The year 1998 was a great time with a huge number of seminal games seeing release, such as Half-Life, Ocarina of Time, Resident Evil 2, and Metal Gear Solid. Of course, this means that a lot of classic hits will see their 20th Anniversary in 2018, a realization that dawned on me when Epic announced that Unreal Gold was going free on both GOG and Steam to commemorate its May 22, 1998 launch date. I had a blast with Unreal back in the day. I still have my original CD, but I was super excited to snag the download version for free. For those who are old time fans of the game or if you’re just curious about this highly influential PC classic, LGR did an excellent Unreal retrospective on Youtube that I think is well worth a view.
Before Unreal’s release, Quake II was basically the king of PC gaming, and Epic Games fully intended Unreal to be a “Quake Killer”. And they weren’t just making empty smack talk, either. Unreal ended up being an amazing game for its time. The graphics were well beyond anything that had come before, as enshrined by this now infamous magazine cover:
That might look laughable today, but in the late 90s, the visual splendor of Unreal completely warranted this kind of hype. And it used those graphics to create an alien world that had a level of atmosphere and immersion that was clearly raising the bar for video game settings.
Unfortunately, I feel like Unreal’s challenge to the computer gaming throne was really very short lived. Just a few months later, Half-Life came onto the scene, and while it’s graphics engine didn’t quite have the bells and whistles of Unreal, it quickly became the biggest game to play for a variety of other reasons. Honestly, I feel Unreal, as a game, has always been an overlooked masterpiece. It spawned the Unreal Tournament spin-off series, which was massively popular around the turn of the century, and the Unreal Engine, which has powered a ton of games over the years. But people hardly ever talk about the game that started both of these things, even though its stands well on its own.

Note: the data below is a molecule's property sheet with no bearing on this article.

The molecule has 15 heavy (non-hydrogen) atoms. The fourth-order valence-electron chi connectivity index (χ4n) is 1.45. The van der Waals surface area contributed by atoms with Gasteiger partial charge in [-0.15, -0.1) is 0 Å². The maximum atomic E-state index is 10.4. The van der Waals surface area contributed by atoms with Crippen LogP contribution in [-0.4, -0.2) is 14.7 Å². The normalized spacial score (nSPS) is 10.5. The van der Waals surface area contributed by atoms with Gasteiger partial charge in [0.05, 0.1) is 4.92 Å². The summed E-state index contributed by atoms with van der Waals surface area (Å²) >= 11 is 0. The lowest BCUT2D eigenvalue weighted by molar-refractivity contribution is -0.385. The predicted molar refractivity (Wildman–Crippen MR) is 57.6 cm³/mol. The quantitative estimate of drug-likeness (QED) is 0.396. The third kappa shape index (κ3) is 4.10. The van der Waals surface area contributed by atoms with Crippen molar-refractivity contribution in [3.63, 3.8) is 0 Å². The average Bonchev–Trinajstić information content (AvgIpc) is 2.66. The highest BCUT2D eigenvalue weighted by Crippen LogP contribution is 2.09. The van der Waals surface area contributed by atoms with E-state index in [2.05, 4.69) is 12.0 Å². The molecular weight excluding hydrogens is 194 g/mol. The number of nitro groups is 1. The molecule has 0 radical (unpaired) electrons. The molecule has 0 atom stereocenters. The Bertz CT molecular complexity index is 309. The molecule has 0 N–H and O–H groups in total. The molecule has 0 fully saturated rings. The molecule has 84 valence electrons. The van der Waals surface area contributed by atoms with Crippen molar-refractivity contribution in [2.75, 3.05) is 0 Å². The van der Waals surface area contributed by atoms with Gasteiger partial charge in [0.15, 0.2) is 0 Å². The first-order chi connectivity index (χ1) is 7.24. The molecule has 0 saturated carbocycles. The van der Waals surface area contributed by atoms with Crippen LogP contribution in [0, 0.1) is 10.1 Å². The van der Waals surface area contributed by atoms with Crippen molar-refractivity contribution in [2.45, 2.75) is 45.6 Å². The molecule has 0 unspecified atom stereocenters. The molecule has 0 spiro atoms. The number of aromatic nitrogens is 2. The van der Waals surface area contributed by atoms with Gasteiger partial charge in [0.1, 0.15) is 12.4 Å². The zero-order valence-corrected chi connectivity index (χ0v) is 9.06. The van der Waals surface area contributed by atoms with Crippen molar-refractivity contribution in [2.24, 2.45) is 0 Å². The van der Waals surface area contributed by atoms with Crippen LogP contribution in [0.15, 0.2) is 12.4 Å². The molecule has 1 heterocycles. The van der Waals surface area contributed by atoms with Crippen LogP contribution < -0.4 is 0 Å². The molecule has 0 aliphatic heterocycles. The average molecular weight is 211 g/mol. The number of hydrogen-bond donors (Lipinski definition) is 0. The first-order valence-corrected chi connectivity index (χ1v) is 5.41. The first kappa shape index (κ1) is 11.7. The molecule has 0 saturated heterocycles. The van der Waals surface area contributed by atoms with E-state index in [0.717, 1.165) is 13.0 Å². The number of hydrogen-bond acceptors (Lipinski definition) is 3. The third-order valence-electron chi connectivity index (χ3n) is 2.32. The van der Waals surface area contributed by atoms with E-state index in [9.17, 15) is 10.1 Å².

Unreal is currently free on GOG and Steam for, I think, the next day. I will warn anyone who is interested that you can run into problems playing on modern PCs. Personally, I can’t boot it up using the software renderer, I have to use Direct3D instead. This was a bit odd to me considering that other old Unreal Engine games always crash in Direct3D mode on my machine, necessitating the use of the software renderer. When I run into issues with old PC games, I always seek help from the PCGamingWiki. Their Unreal page has a good list of mods and fixes that go a long way to getting this game running up to snuff.